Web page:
Please share your feedback freely about the lesson on Twitter with @linuxhint and @sbmaggarwal (that’s me!).

About the author

Shubham Aggarwal

I’m a Java EE Engineer with about 4 years of experience in building quality products. I have excellent problem-solving skills in Spring Boot, Hibernate ORM, AWS, Git, Python and I am an emerging Data Scientist.


Creating Vectors in Python Tutorial

Vectors are a useful way of representing data in python. The better way to create vectors is by using the popular NumPy library. It also includes all the vector operations like addition, subtractions, dot product, etc. However, we will be using inbuilt methods to create vectors in this article. Python has no dedicated module or a method for creating vectors, so we will be using the type alias feature to accomplish it. This also means we will have to write all the functions for addition, subtraction, dot product, finding magnitude, and distance (between two vectors) ourselves. Using this method will be slow from a computational standpoint. This is only to understand the concept level thinking that goes into creating vectors.

Vectors

A vector is a quantity that has a tail (starting point), a head (ending point), a direction, and magnitude. A direction and magnitude are enough to locate their path but having a tail and head can help us mark them at the exact location. One can perform operations like vector addition, subtraction, dot product, etc to arrive at necessary results. The below image is a simple illustration of a vector.

The above vector is in a 2D plane. We can however represent vectors in any number of dimensions, except 1D.

Representing our data in vector format

One might be thinking what is the use of representing our data in vector format. The use is simple, with vector we can conduct vector operations. We can also multiply them with numbers (scalars). For example, if a person is defined by his height, weight, and age then we can represent him with a 3D vector [height, weight, age] .

This vector will be standard for representing any person. All the persons will fit inside the vector space. We will be utilizing lists to write vectors in python. We will be defining our own functions to conduct vector operations. Before going forward, however, we need to learn two features of python which we will be using in this tutorial. They are type alias and assert keyword.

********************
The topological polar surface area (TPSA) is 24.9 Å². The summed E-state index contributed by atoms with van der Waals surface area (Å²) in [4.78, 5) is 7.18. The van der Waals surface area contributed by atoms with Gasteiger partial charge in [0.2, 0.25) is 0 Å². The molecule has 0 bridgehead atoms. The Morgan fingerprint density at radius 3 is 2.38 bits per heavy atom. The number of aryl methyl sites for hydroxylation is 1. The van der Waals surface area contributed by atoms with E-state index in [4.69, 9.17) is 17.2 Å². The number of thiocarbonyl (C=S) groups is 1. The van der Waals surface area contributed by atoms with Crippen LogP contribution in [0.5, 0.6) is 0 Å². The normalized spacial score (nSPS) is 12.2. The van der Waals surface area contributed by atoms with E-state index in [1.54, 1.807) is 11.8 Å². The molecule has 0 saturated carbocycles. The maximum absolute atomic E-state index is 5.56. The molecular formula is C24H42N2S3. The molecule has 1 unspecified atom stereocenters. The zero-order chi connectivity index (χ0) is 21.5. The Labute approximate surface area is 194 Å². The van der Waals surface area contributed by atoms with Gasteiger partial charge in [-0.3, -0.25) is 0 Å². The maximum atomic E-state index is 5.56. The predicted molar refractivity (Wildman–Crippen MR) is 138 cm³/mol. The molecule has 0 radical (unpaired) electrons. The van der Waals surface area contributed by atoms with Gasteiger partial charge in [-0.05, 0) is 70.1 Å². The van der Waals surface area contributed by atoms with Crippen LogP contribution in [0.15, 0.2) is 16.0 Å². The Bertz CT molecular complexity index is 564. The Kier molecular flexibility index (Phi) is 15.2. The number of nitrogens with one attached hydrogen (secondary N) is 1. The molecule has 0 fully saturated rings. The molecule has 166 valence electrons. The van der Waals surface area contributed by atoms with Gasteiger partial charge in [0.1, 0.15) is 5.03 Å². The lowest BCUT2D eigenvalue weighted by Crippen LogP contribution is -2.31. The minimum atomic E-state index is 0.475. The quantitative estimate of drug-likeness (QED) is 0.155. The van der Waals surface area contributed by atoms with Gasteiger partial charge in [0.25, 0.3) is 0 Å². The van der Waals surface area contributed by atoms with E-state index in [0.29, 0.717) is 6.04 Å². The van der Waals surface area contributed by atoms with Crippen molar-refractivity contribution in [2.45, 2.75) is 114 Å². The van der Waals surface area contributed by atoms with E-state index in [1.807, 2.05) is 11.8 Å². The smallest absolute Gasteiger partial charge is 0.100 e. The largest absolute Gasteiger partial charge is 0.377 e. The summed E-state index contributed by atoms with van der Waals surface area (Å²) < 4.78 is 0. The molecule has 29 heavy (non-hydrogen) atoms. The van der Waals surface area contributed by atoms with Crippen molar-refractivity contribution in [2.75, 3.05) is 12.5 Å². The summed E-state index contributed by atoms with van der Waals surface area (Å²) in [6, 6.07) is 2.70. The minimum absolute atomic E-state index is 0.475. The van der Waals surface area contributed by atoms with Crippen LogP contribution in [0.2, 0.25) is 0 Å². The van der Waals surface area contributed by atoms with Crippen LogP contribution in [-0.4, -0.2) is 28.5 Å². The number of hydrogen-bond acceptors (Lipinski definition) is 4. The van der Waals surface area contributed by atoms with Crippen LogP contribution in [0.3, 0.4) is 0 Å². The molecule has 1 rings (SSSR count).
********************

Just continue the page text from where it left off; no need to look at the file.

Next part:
Typing

Python is a dynamically typed programming language. This means we don’t need to specify the type of our variables, arguments, etc. However, we can (since python 3.5) provide type but only as a hint. It will never be enforced by python however we can use third-party checkers like mypy to check if our code is correct. This is useful if we want to be careful about the types we use in our code. Here is a simple example.

In the above code, we are hinting that the argument of the function greeting should be a string. However, it’s not enforced by python. We can still pass any data type we want. It is best used with third-party checkers like mypy. This has many pros including telling our co-developers much-needed information. This is called type hinting. Talking in detail about typing in python is beyond the scope of this article but one can read the official documentation here.

Type alias

A type alias is simply creating an alias to a defined type. For example, we are going to be learning vectors in this article. We know that a vector is a list of numbers, preferably floating-point numbers. Hence we assign a list of floating-point numbers as a vector.

From now onwards, we can type-hint vectors using Vector . Third-party checkers will also take note of it.

Assert

The assert keyword is used to test our code. It is used for debugging. This is best explained through an example.

Here, we have defined a function addition that takes in two values num1 and num2 . It returns num1 + num2 . We can use assert to check if our function is working as intended. We know the sum of 1 and 2 should be 3. When we run the code, the assert keyword runs the addition function with 1 and 2 as arguments. Then it will check if the returned value is equal to 3. If it is, the code will work just fine. If it isn’t, we will get an assertion error “not working”. This is a useful way of testing our code. We will be using assert in this tutorial because we want to be sure the functions we write are correct. It will be otherwise hard to detect from the returned value.